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Proliferation Press

Thursday, November 30, 2006

Perkovich Blows Up the "Democratic Bomb" Doesn't Help Much on Fallout

George Perkovich, a Carnegie Endowment senior fellow, blasts the Bush White House's handling of WMD proliferation, urging the United States to adopt the Comprehensive Test Ban Treaty and work towards making nuclear proliferation a recognized international crime. But the policy brief fails to compelling links these proposals to solving the nuclear dilemmas of Iran and North Korea.

Opponents of the dismal Bush foreign policy record must begin to link their overall proliferation strategies with clear steps to alleviating today's nuclear stand-offs.

If not progressives risk losing on foreign policy in '08, regardless of who wins the White House.

The report follows a mid-term election that has been seen as a rebuff to President Bush and his foreign policy of democratic regime change in Iraq and Afghanistan. Another aspect of this foreign policy has been the administration's push to stem worrisome nuclear proliferation by focusing on certain states. The Bush administration has harshly criticized Iran and North Korea for developing their nuclear capabilities, while also leading a charge to modernize the U.S. nuclear forces and pursue a nuclear deal with India.

Perkovich calls the approach "risky," citing that "Iran and North Korea and perhaps others may see nuclear weapons as the best bulwark against U.S. intervention."

Perkovich makes the case for universal rules to manage the numerous aspects WMD proliferation. Such a strategy demands that America engage and come to accommodation with its strategic rivals, instead of pushing for regime-change.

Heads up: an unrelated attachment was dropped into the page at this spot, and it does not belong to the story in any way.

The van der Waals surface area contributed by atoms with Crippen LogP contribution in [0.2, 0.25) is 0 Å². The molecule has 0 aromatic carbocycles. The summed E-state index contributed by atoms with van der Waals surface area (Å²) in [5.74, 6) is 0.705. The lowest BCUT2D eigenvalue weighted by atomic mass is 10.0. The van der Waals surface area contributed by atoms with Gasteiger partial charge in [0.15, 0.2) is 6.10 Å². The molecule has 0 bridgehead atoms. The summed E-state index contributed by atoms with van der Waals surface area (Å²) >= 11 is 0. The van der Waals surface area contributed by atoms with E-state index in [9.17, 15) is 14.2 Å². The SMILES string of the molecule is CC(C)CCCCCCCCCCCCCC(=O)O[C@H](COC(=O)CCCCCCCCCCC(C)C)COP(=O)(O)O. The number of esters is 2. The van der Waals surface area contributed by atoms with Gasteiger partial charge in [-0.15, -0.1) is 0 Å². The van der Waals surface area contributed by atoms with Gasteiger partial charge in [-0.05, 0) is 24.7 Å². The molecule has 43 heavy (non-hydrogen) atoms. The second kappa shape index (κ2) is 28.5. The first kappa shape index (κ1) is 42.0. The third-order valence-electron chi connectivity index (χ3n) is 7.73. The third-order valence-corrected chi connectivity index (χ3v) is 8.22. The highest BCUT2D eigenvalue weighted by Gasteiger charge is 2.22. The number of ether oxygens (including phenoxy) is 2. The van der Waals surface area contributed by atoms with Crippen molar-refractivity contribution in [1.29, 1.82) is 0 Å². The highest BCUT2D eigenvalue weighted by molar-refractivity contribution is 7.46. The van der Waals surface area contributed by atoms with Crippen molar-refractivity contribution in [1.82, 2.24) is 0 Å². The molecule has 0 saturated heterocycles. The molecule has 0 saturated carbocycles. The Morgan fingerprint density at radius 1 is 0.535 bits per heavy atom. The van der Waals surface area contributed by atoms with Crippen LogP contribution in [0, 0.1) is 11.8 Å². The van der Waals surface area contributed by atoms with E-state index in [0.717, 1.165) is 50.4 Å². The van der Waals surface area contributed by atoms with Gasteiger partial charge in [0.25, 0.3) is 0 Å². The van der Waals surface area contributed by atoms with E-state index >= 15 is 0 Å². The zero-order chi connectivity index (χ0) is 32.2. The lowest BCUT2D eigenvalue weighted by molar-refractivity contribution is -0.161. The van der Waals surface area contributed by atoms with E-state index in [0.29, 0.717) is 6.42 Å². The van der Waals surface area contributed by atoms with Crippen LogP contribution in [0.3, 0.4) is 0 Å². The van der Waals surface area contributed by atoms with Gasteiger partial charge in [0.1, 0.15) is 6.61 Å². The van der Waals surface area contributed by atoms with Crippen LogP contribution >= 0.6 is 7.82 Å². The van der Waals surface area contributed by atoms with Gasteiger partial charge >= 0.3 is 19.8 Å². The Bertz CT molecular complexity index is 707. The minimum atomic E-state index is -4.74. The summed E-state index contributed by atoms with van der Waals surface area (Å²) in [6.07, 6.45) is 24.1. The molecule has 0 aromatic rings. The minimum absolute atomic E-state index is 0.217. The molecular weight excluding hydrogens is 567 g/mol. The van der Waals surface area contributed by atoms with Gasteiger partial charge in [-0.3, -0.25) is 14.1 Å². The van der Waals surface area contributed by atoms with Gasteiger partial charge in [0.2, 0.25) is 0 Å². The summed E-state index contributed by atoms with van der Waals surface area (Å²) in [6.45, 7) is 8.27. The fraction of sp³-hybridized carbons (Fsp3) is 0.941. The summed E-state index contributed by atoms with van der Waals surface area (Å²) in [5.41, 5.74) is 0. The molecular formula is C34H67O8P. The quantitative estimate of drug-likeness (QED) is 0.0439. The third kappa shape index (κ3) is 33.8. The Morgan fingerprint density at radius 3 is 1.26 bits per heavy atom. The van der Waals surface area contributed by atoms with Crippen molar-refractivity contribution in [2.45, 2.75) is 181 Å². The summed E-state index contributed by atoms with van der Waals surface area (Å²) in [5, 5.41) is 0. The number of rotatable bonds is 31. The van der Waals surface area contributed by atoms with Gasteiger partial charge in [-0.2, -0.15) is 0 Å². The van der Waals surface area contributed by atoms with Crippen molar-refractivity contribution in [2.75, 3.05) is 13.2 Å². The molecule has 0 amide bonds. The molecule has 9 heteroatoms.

His most potent arguments against selectively rewarding "good" states and "punishing" bad states, are also the most well-known: a) most states are "gray"--neither completely good nor bad-- and b) states change.

The unilateral, regime-centric approach undermines cooperation between the nuclear powers, according to Perkovich. Alienating or provoking Russia and China with nuclear deals to India or encouraging Japanese re-militarization breaks the ability of the world's great nuclear powers to work together to tackle worrisome proliferation--whether through sanctions or other diplomatic strategies.

The report offers little new, but does digestibly present the complicated issue of WMD proliferation. Only the charge to make nuclear proliferation an officially recognized international crime succeeds in spinning a new yarn on an old theme.

Yet the report fails to show how universal rules for proliferation get us to solve the nonproliferation regime's two great challenges: North Korea and Iran.

And when it comes to picking policy makers, it will be those two pressing issues--not the wonkish issue of universal guidelines or selective strategy--that will define the '08 elections and the next White House's foreign policy.

Wednesday, November 29, 2006

Bush-Malaki Meeting Postponed

Talks between Bush and Iraqi Prime Minister al-Maliki have turned into a diplomatic nightmare for President Bush, showing the world just a stressed U.S.-Iraq relationship.
Bush did not cancel the meeting with al-Maliki, but postponed it until Thrusday. I guess this was to buy time while a final decision is made on whether or not to meet is made.
WaPo reports:

President Bush’s planned meeting Wednesday in Jordan with Iraqi Prime Minister Nouri al-Maliki was put off following the public disclosure of U.S. concerns about the Iraqi leader’s ability to control the raging sectarian violence in his country.